On the search for a good DT workflow

darktable
rawprocessing

#1

Hi folks,

for my question, it needs a little bit more of explanation.

I used to use both lightroom and Capture one for a couple of years and after some days of learning, I was always quite impressed with the results and was really happy with both software (I switched to C1 because I was pissed by the politics by adobe). I had my workflow with which I was pretty fast, even if i was doing local edits. At all I was quite happy.

Besides that I am an idealist and a huge fan of open source technology and did the switch to linux two years ago. First I had a VM with my preferred software in which I edited my images. But my goal was always to do the complete switch. The main projects I was digging into were darktable(more) and rawtherapee(less).

But even after months of using it I still do not feel 100% home. I do not really get into my editing flow and sometimes I am unhappy with the results (especially in some more extreme lighting conditions). When using my former software I did a whole holiday session in one evening and was happy. With darktable I always go back and forth, do not finish everything in one evening and most of the time come back to the pictures again, because I still think something is missing. Often I am overwhelmed by the choice and do not really know if I am using the right module for the job (maybe this is just a “missing tutoral” issue for me). At all I feel like I do not get the same picture quality like in the commercial software (without hours of fiddling). And if I have a result which pleases me and I then copy the editing to another (in my eyes similar) picture, the result looks rubbish…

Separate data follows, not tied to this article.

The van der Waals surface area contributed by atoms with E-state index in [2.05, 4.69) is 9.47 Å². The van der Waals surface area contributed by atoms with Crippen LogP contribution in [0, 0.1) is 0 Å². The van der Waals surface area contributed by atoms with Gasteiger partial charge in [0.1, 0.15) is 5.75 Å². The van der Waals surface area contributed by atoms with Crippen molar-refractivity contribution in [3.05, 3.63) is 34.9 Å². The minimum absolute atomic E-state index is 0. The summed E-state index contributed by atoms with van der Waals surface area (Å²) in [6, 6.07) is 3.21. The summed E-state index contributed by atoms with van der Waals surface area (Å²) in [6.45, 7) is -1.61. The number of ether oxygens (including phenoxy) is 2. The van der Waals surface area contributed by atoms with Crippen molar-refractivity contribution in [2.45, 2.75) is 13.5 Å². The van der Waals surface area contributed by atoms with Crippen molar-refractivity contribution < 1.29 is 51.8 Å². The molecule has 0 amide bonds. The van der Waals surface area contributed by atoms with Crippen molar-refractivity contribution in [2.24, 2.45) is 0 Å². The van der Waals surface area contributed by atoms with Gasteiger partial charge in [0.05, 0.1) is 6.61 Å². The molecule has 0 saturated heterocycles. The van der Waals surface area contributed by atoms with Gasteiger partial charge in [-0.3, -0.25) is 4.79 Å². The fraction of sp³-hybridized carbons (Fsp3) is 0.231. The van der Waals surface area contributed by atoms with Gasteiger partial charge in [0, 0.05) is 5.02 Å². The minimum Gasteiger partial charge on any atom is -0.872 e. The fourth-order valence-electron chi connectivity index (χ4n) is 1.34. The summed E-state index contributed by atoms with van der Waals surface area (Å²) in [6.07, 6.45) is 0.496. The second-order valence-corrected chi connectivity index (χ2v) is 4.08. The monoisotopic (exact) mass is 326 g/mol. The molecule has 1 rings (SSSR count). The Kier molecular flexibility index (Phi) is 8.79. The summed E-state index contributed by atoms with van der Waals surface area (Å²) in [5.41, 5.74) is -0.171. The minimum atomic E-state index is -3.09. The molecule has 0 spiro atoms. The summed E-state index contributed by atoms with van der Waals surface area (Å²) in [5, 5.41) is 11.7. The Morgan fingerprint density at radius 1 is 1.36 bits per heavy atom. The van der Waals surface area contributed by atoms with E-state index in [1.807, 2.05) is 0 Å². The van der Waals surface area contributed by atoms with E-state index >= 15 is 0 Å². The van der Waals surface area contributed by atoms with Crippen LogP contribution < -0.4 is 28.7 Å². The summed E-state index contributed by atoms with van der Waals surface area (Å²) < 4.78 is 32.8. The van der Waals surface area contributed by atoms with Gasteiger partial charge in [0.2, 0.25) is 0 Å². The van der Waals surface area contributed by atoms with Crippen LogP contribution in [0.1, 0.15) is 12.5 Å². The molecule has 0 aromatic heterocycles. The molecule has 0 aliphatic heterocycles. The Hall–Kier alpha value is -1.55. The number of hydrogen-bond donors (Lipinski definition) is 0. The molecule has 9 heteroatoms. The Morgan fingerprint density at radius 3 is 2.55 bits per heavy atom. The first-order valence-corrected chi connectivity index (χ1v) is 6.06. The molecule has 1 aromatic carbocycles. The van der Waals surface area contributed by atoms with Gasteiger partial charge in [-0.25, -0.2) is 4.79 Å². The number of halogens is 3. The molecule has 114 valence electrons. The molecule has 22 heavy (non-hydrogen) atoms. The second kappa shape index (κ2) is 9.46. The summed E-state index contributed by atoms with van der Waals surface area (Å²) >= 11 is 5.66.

I know that opensource software always has its quirks and that neither darktable, nor rawtherapee wants to clone the look and feel and results of any commercial software. I am also willed to adopt a new workflow but I just didn’t find it so far.